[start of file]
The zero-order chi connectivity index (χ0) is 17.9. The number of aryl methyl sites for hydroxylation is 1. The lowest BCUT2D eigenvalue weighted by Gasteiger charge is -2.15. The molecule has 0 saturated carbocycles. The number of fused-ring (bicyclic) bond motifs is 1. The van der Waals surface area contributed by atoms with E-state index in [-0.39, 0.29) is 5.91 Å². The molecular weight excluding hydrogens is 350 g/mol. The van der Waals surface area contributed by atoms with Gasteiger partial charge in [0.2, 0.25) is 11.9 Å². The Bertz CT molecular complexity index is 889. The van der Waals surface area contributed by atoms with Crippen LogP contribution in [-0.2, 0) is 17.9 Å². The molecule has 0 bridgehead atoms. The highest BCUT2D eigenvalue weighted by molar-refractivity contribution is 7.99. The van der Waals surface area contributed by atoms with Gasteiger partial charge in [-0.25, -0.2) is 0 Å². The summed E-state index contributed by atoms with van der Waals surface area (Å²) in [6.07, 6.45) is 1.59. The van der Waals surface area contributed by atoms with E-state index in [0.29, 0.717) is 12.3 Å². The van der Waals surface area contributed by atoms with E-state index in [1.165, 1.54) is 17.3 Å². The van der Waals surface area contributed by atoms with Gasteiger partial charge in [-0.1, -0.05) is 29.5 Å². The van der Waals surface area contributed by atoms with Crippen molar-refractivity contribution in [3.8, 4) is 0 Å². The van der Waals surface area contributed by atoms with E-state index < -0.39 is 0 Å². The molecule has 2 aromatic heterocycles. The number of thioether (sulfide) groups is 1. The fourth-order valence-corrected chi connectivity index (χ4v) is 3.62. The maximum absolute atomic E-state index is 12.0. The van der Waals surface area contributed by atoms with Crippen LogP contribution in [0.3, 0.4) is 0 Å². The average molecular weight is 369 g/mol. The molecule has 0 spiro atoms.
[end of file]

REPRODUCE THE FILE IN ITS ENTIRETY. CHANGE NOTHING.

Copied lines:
The zero-order chi connectivity index (χ0) is 17.9. The number of aryl methyl sites for hydroxylation is 1. The lowest BCUT2D eigenvalue weighted by Gasteiger charge is -2.15. The molecule has 0 saturated carbocycles. The number of fused-ring (bicyclic) bond motifs is 1. The van der Waals surface area contributed by atoms with E-state index in [-0.39, 0.29) is 5.91 Å². The molecular weight excluding hydrogens is 350 g/mol. The van der Waals surface area contributed by atoms with Gasteiger partial charge in [0.2, 0.25) is 11.9 Å². The Bertz CT molecular complexity index is 889. The van der Waals surface area contributed by atoms with Crippen LogP contribution in [-0.2, 0) is 17.9 Å². The molecule has 0 bridgehead atoms. The highest BCUT2D eigenvalue weighted by molar-refractivity contribution is 7.99. The van der Waals surface area contributed by atoms with Gasteiger partial charge in [-0.25, -0.2) is 0 Å². The summed E-state index contributed by atoms with van der Waals surface area (Å²) in [6.07, 6.45) is 1.59. The van der Waals surface area contributed by atoms with E-state index in [0.29, 0.717) is 12.3 Å². The van der Waals surface area contributed by atoms with E-state index in [1.165, 1.54) is 17.3 Å². The van der Waals surface area contributed by atoms with Gasteiger partial charge in [-0.1, -0.05) is 29.5 Å². The van der Waals surface area contributed by atoms with Crippen molar-refractivity contribution in [3.8, 4) is 0 Å². The van der Waals surface area contributed by atoms with E-state index < -0.39 is 0 Å². The molecule has 2 aromatic heterocycles. The number of thioether (sulfide) groups is 1. The fourth-order valence-corrected chi connectivity index (χ4v) is 3.62. The maximum absolute atomic E-state index is 12.0. The van der Waals surface area contributed by atoms with Crippen LogP contribution in [0.3, 0.4) is 0 Å². The average molecular weight is 369 g/mol. The molecule has 0 spiro atoms.